What changes to expect when switching to a SORA-based loan?
With the SORA Conversion Package, borrowers will have their SOR-based loan packages switched to one that references the three-month Compounded SORA. There will be an additional adjustment spread to account for the term and credit risks faced by the bank, but the loan margin remains unchanged.
The Adjustment Spread (Retail) will be published once a month by ABS Co and is applicable to all SORA-based loans in that month.
While these changes may sound complex, the actual impact on borrowers is likely to be minimal as banks in Singapore have been preparing over the past two years to ensure that the transition to a new interest rate benchmark is seamless for customers.
“Banks have adopted a clear and consistent industry-wide approach in facilitating the switch to SORA recommended by the SC-STS. With the adjustment spread calculation formula and data made publicly available, affected borrowers can be assured of high transparency and peace of mind,” adds Mrs Ong-Ang.
Click here to learn more about SORA and get the latest updates on Singapore’s interest rate benchmarks.
Timeline of events
Apr 30, 2021: Banks ceased usage of SOR in new loans and securities.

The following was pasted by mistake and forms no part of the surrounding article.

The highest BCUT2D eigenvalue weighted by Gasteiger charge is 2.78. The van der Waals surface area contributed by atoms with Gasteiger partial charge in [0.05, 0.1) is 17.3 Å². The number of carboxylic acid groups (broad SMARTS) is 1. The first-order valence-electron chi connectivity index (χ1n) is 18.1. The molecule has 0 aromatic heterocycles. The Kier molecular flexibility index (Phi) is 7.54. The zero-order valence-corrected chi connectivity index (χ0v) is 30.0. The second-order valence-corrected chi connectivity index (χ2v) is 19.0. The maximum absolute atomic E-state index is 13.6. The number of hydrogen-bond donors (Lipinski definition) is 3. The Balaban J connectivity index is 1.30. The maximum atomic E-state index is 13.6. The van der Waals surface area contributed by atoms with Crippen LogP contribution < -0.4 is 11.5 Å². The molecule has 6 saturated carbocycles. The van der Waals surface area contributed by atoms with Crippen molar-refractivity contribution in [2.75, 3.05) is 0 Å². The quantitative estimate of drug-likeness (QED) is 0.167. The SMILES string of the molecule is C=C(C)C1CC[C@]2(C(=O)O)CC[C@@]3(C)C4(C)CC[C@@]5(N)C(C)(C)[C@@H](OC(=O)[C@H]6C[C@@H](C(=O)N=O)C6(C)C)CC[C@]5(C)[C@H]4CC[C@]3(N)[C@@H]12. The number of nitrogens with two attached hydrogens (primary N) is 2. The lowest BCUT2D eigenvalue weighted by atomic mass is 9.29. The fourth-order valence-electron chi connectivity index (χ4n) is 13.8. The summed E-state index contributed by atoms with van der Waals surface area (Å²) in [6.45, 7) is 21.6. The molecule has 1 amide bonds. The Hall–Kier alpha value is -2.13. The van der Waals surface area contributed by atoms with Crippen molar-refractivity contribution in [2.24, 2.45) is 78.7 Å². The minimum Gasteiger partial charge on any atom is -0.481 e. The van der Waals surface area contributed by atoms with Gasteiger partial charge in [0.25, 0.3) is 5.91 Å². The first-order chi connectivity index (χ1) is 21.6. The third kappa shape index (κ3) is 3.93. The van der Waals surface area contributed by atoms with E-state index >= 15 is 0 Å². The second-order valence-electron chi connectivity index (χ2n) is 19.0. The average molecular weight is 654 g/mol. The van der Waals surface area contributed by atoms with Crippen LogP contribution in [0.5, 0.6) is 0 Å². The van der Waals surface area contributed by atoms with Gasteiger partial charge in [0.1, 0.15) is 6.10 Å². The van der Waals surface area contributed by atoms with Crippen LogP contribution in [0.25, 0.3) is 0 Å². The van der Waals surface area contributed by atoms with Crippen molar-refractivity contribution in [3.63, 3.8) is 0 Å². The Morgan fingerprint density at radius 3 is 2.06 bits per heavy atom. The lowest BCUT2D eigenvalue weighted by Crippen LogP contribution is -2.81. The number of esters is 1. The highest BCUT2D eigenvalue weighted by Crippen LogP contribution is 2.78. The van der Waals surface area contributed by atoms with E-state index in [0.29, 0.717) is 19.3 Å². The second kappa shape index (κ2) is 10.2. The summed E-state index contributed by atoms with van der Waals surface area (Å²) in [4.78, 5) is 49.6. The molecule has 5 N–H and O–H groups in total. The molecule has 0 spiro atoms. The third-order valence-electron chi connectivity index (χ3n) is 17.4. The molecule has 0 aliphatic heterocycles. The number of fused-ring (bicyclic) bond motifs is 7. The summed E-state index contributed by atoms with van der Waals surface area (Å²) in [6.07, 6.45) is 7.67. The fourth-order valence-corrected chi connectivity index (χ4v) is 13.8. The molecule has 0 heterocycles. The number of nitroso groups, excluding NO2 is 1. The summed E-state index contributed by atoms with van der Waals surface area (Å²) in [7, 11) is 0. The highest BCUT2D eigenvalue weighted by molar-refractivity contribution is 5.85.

Sept 30, 2021: Banks to cease usage of SIBOR in new contracts and SOR in new derivatives (with exceptions).
Oct 31, 2022: Banks to convert all SOR-based property loans to alternative packages.
Dec 31, 2022: All other SOR contracts to be converted to SORA, or to include robust contractual fallbacks.
June 30, 2023: Discontinuation of SOR.
Dec 31, 2024: Discontinuation of SIBOR.
Glossary of terms
Term risk: The additional payment to compensate for uncertainty over how interest rates may move over a future period of time.
Credit risk: The additional payment to compensate for default risk faced by the bank.
MSR: Mortgage servicing ratio. It is the portion of a borrower’s gross monthly income that goes towards repaying all property loans, including the loan being applied for. MSR is capped at 30 per cent of a borrower’s gross monthly income. This applies only to property loans for HDB flats or executive condominiums where the minimum occupation period has not expired.
TDSR: Total debt servicing ratio. It is the portion of a borrower’s gross monthly income that goes towards repaying all monthly debt obligations (beyond just property loans), including the loan being applied for. A borrower’s TDSR should be less than or equal to 60 per cent of his/her gross monthly income.
*Sue, Tom and Jane are personas drawn up based on common concerns of homeowners with SOR-based loans.
This is the second of a four-part series on the banking industry’s transition to SORA, the new interest rate benchmark in Singapore.